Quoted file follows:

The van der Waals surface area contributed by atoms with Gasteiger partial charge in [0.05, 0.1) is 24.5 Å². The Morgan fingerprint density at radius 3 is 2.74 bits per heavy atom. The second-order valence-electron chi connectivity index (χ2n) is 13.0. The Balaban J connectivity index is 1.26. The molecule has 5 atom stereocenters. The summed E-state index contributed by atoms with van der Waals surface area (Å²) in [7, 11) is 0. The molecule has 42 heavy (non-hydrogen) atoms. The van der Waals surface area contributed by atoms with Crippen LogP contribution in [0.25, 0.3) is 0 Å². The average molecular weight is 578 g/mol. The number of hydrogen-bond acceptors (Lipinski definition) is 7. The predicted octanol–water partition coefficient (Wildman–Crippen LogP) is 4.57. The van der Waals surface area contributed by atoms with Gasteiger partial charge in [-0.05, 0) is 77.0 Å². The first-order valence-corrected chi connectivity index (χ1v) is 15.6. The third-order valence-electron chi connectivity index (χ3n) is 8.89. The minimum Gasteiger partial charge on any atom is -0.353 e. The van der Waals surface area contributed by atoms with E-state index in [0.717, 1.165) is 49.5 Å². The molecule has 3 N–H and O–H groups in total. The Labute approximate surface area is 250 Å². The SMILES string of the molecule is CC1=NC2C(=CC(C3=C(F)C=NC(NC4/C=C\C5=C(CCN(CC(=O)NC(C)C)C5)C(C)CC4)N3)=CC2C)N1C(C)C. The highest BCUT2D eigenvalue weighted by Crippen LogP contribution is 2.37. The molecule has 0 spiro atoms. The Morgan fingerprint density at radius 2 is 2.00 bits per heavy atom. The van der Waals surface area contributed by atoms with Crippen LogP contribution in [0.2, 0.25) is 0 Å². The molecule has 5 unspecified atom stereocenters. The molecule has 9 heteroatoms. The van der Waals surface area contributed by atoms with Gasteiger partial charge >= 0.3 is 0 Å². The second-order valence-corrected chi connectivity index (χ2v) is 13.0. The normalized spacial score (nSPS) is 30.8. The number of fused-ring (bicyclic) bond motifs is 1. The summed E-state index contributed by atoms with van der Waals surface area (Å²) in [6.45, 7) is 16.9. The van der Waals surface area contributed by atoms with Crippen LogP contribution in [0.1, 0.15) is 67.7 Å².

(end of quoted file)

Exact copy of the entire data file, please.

The van der Waals surface area contributed by atoms with Gasteiger partial charge in [0.05, 0.1) is 24.5 Å². The Morgan fingerprint density at radius 3 is 2.74 bits per heavy atom. The second-order valence-electron chi connectivity index (χ2n) is 13.0. The Balaban J connectivity index is 1.26. The molecule has 5 atom stereocenters. The summed E-state index contributed by atoms with van der Waals surface area (Å²) in [7, 11) is 0. The molecule has 42 heavy (non-hydrogen) atoms. The van der Waals surface area contributed by atoms with Crippen LogP contribution in [0.25, 0.3) is 0 Å². The average molecular weight is 578 g/mol. The number of hydrogen-bond acceptors (Lipinski definition) is 7. The predicted octanol–water partition coefficient (Wildman–Crippen LogP) is 4.57. The van der Waals surface area contributed by atoms with Gasteiger partial charge in [-0.05, 0) is 77.0 Å². The first-order valence-corrected chi connectivity index (χ1v) is 15.6. The third-order valence-electron chi connectivity index (χ3n) is 8.89. The minimum Gasteiger partial charge on any atom is -0.353 e. The van der Waals surface area contributed by atoms with E-state index in [0.717, 1.165) is 49.5 Å². The molecule has 3 N–H and O–H groups in total. The Labute approximate surface area is 250 Å². The SMILES string of the molecule is CC1=NC2C(=CC(C3=C(F)C=NC(NC4/C=C\C5=C(CCN(CC(=O)NC(C)C)C5)C(C)CC4)N3)=CC2C)N1C(C)C. The highest BCUT2D eigenvalue weighted by Crippen LogP contribution is 2.37. The molecule has 0 spiro atoms. The Morgan fingerprint density at radius 2 is 2.00 bits per heavy atom. The van der Waals surface area contributed by atoms with Crippen LogP contribution in [0.2, 0.25) is 0 Å². The molecule has 5 unspecified atom stereocenters. The molecule has 9 heteroatoms. The van der Waals surface area contributed by atoms with Gasteiger partial charge >= 0.3 is 0 Å². The second-order valence-corrected chi connectivity index (χ2v) is 13.0. The normalized spacial score (nSPS) is 30.8. The number of fused-ring (bicyclic) bond motifs is 1. The summed E-state index contributed by atoms with van der Waals surface area (Å²) in [6.45, 7) is 16.9. The van der Waals surface area contributed by atoms with Crippen LogP contribution in [0.1, 0.15) is 67.7 Å².